Like Cincinnati, there just isn’t a lot of flash here. That said, bringing back key pieces is a worthwhile endeavor. Burnett is reportedly not interested in playing elsewhere, and would have to come back at something of a reduced cost, as Pirates’ GM Neal Huntington recently indicated that the $14.1 million qualifying offer was not within Pittsburgh’s budget. The Pirates will return most everyone else from their most successful season in the last couple decades, though starting shortstop Clint Barmes is a free agent. Burnett’s 191 innings of 107 ERA+ work might not seem so urgent to replace, but with the going rate (Ervin Santana seeking $100M, and Ricky Nolasco seeking $80M) only escalating, any chance the Pirates can capitalize on Burnett’s appreciation of their team and environment, they need to take. Add in that it’s either Pittsburgh or retirement, and there’s a good chance Pittsburgh can keep the deal relatively short, increasing their flexibility.

St. Louis Cardinals
The Move: Stand Pat
Talk about excitement. Fresh on the heels of a recent report that the Cardinals are planning on talking to the Rockies about Troy Tulowitzki, and could follow that with talks with the Rangers about Elvis Andrus or Jurickson Profar, this might not be what anyone wants to hear. Let me explain though.

The Cardinals were the best team in the National League when it comes to run differential, and second in the majors trailing the Boston Red Sox. They did all this with working with a shortstop who may well have been hitting with a broom. This issue was amplified in the playoffs, as flaws tend to be, and have many calling for St. Louis to consummate one of the above trades or sign the likes of Stephen Drew. My contention is that, as bad as Pete Kozma is (and yes, he’s bad), a lower key move is called for here. Perhaps reaching once more into their system and instead turning to Ryan Jackson or signing a veteran like Brendan Ryan who can hit just as little but will field his heart out. A big factor in the NL-leading run differential was their relentless ability to hit with runners in scoring position. That’s unlikely to continue heading into next season of course, but with their closest rivals facing key departures, St. Louis is likely to be the best team in the NL Central whether they upgrade at shortstop or not.

The beauty of the St. Louis Cardinals, and the reason we all hate-admire them is their depth. Their ability to develop and retain their talent. To reload when one of their starters goes down. The best way for them to retain that advantage is to not trade it away. Yes, this means they might be overloaded at certain positions but as we’ve all seen teams with eight starting pitchers can be looking for help by June. That’s why depth is so important. I’m not advocating never cashing in on that depth, but giving Stephen Drew eight figures per year on a multi-year deal and losing a first round draft pick in the process doesn’t seem like the St. Louis way. Making a smaller move (perhaps a trade for Alexei Ramirez?) allows them to still keep their eyes on a big move down the line. As long as they can address the position by July 31st (or really, by the time playoff eligible players need to be set), St. Louis shouldn’t have any issues. Thanks to St. Louis’ ability to shift Allen Craig to the outfield to offset the loss of Beltran, and the inability of Cincinnati to do the same for the likely departure of Choo, St. Louis has time on it’s side in determining how to address their shortstop deficiency. There’s no reason to commit long term this Winter when the benefit of the upgrade won’t be season until next postseason.

Craig Goldstein is an author of Baseball Prospectus.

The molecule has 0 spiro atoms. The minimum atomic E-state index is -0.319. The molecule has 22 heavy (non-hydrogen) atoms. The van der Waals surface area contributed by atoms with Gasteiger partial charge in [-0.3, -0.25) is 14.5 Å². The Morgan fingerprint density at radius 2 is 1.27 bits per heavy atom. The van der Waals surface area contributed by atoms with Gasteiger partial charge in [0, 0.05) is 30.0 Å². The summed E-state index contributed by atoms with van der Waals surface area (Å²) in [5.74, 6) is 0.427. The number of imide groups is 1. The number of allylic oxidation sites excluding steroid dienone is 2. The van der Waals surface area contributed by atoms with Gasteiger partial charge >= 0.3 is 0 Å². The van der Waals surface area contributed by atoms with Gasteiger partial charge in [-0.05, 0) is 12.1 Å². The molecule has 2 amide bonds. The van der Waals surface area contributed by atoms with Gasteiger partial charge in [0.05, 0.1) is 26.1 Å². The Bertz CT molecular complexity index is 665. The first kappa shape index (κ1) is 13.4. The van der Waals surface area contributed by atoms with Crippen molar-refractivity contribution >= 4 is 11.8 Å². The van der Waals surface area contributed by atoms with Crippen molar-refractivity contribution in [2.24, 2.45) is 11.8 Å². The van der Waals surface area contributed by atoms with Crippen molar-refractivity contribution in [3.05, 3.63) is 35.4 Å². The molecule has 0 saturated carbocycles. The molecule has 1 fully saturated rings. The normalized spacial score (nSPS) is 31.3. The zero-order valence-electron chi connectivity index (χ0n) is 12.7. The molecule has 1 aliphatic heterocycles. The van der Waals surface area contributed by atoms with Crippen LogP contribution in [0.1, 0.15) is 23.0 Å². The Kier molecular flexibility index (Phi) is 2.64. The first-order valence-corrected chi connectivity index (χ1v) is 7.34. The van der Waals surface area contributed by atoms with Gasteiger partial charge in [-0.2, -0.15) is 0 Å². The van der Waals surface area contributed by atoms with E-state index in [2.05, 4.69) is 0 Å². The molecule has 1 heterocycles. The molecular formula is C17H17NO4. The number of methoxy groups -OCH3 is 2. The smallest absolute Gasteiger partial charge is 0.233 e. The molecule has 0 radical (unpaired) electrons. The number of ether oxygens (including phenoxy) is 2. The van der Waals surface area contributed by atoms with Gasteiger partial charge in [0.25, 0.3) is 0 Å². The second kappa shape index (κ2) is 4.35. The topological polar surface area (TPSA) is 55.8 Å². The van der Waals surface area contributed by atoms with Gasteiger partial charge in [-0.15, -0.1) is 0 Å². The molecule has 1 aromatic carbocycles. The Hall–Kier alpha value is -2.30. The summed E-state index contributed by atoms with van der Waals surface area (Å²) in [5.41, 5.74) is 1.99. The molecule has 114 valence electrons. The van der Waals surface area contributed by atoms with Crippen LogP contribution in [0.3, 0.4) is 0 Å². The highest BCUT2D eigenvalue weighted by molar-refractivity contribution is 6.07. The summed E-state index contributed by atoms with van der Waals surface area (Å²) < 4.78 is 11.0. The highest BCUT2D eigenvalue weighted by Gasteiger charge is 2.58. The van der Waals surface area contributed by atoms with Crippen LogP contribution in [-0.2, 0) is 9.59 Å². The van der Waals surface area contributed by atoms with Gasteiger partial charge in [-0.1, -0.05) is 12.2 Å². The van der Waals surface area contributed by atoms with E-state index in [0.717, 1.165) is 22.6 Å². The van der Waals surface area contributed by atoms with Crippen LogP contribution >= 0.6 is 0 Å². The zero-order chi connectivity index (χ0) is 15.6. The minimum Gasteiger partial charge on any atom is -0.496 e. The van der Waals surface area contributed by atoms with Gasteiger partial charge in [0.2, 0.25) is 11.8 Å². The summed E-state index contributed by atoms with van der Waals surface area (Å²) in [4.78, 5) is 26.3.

Click here to see Craig's other articles. You can contact Craig by clicking here

28 comments have been left for this article. (Click to hide comments)

BP Comment Quick Links

mblthd

Wong to 2B, Carpenter to 3B, Freese to bench

Nov 11, 2013 04:00 AM
rating: 3
 
Behemoth

Beginning of May: Freese to 3rd, Carpenter to 2nd, Wong to AAA.

Nov 11, 2013 05:27 AM
rating: 0
 
BP staff member Ben Carsley
BP staff

What did Cameron Diaz do to you?

Nov 11, 2013 05:07 AM
 
BP staff member Craig Goldstein
BP staff

If i cant make hot off the press topical references without you jumping down my throat, well, I dont know why I even bother.

Nov 11, 2013 07:09 AM
 
mblthd

Now I know how Joan of Arc felt

Nov 11, 2013 07:51 AM
rating: 11
 
stuckinLF

Nice Smiths reference. plus plus plus

Nov 12, 2013 21:25 PM
rating: 0
 
juiced

The cubs have too many needs to justify gutting their farm system for one player, even a David Price. And it's unrealistic to suggest that LA would give up six cost controlled years of Zac Lee for a sliver of ARam's injury riddled decline

Nov 11, 2013 07:34 AM
rating: 1
 
BP staff member Craig Goldstein
BP staff

Ramirez had been healthy in the two years prior to this one and had produced great numbers at the plate. Add in that the third base market has tumbleweeds blowing through it and I dont think its a stretch. Thats a win now organization and they'd be getting two years of Aramis.

Suffice it to say I disagree with you on the Cubs. I think they'll plug plenty of holes with talent in the near future and their biggest weakness is in the rotation. It obviously depends on the haul, but getting an established front of the rotation arm would be a boon, in my opinion.

Nov 11, 2013 07:40 AM
 
mblthd

Aramis' healthy 2011-2012 doesn't count in 2014. In 2013 he became a shot horse, and shot horses don't ever get un-shot.

Nov 11, 2013 07:49 AM
rating: 0
 
BP staff member Craig Goldstein
BP staff

I don't think it's fair to criticize someone's injury history and then completely ignore their apparent health for two out of the last three years. Also, your dead horse produced 32% better than league average last year (132 wRC+). That puts him sixth (by that metric) in the league for 3Bs if the minimum is 350 PA. I'm not saying he's the best thing since sliced bread. He's not, as his defensive issues are very real. He's also a terrific hitter, and if 1-2 years of him keeps them from a 3 year deal with Uribe or someone else...it's not inconceivable. It's definitely a long-term loss for LA, but they don't have to treat the long-term like most other teams.

Nov 11, 2013 08:12 AM
 
mblthd

If Aramis manages to limp into the batter's box 350 times next year, I'll eat my hat [reaches for salt, wonders if maybe mustard might go well with hat, etc]...